In the middle of July, winegrowers can make the decision to carry out a green harvest . This optional step can be interesting when there are too many bunches of grapes. The goal is then to pick up some of them, in order to allow the vine to concentrate all its attention on the remaining clusters. This then makes it possible to obtain more beautiful clusters .

Very often, the wine producer harvests the greenest and least promising berries, to promote the maturation of the others.

This practice may seem surprising, especially when removing bunches that have not reached maturity. However, it is a method which ensures a certain consistency between the size of the vine and the number of fruits it bears. This then prevents it from bending under the weight of excess grapes, which could risk spoiling the entire vine stock.

It is also an excellent way to manage the yield of a vineyard , and thus to respect the rules of the specifications of certain appellations, for example.

Summer work: protecting fruit trees

As we saw above, for optimal growth and maturation of grapes, vineyards need a mild climate. But nothing guarantees the winegrower a calm and sunny summer, and he sometimes has to face capricious climatic conditions. Its role is then to protect its vines from these hazards.

Moreover, even with a stable climate, summer weather is conducive to the development of vine diseases . Indeed, heat and humidity encourage the growth and proliferation of pests and parasites, such as phylloxera , which wreaked havoc in the 19th century, and which is still feared by winegrowers. As for the rains, even if they are weak, they can give rise to diseases such as powdery mildew or mildew .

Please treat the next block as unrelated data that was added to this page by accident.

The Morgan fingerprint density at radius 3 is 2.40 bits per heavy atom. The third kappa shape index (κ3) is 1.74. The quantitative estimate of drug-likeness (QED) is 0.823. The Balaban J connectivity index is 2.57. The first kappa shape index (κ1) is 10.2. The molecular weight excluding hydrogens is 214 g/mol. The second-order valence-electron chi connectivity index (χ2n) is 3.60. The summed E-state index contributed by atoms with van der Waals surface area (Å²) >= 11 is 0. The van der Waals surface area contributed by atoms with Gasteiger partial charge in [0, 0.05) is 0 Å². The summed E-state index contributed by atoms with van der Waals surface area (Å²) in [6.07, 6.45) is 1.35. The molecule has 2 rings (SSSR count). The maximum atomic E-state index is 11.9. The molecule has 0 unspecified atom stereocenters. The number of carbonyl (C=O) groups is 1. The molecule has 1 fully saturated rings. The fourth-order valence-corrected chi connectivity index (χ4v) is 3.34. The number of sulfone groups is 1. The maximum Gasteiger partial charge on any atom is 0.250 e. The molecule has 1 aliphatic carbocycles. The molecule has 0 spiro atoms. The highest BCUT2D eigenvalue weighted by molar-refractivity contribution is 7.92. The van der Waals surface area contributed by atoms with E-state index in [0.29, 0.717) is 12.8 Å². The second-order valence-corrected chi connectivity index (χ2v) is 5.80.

Wine producers must then take care to limit these risks, by using different remedies. Conventional viticulture vineyards then use phytosanitary products and chemicals , such as herbicides and pesticides. On the other hand, organic vineyards are not allowed to use this type of product, so they must use natural solutions , promoting the development of biodiversity. For example, installing nest boxes helps attract birds and bats, which will then regulate the presence of pest insects.

In the event of a proven disease in the vines, organic winegrowers can use copper, baking soda, sulfur, nettle manure or even garlic decoctions to get rid of it naturally.

Preparing for the end of summer harvest

All stages of work in the vineyard in summer lead towards the same objective: the harvest . The date of picking the bunches of grapes varies according to the wine-growing regions, and according to the specifications of the appellations. In certain geographical areas, such as Provence, the harvest can start at the end of August , while others wait until mid-September, or even the beginning of October for late harvests .

To define the harvest date , the winegrower relies on the level of maturity of the grapes, and also decides according to the wines they wish to produce.

In the cellars, everything is set up to accommodate the bunches of grapes and begin vinification of the wine.

Summer in the vineyards is the most intense period, and it is at this time that the winegrower's entire year is at stake. His vigilance and involvement are then at their peak. It is only after the harvest, at the beginning of autumn, that he will be able to take a little rest. A fairly short break, before preparing the vines for winter .

Learn more about vines in winter!


Our selection of wines

New
Rosé Wine 2023 AOP Côtes de ProvenceGrande Récolte
77,40 €
Box of 6 bottles - 75 cl
More info
Sale -37%
Rosé 2022 AOP Côtes de ProvenceGrande Récolte
Regular price 77,40 €Sale price49 €
Cardboard of 6 bottles - 75 cl
More info
Exclu web
Sold Out
Rosé 2021 AOP Côtes de ProvenceGrande Récolte
77,40 €
Cardboard of 6 bottles - 75 cl
More info
White 2017 AOP Côtes de ProvenceChâteau de Berne Grande Cuvée
138 €
Cardboard of 6 bottles - 75 cl
More info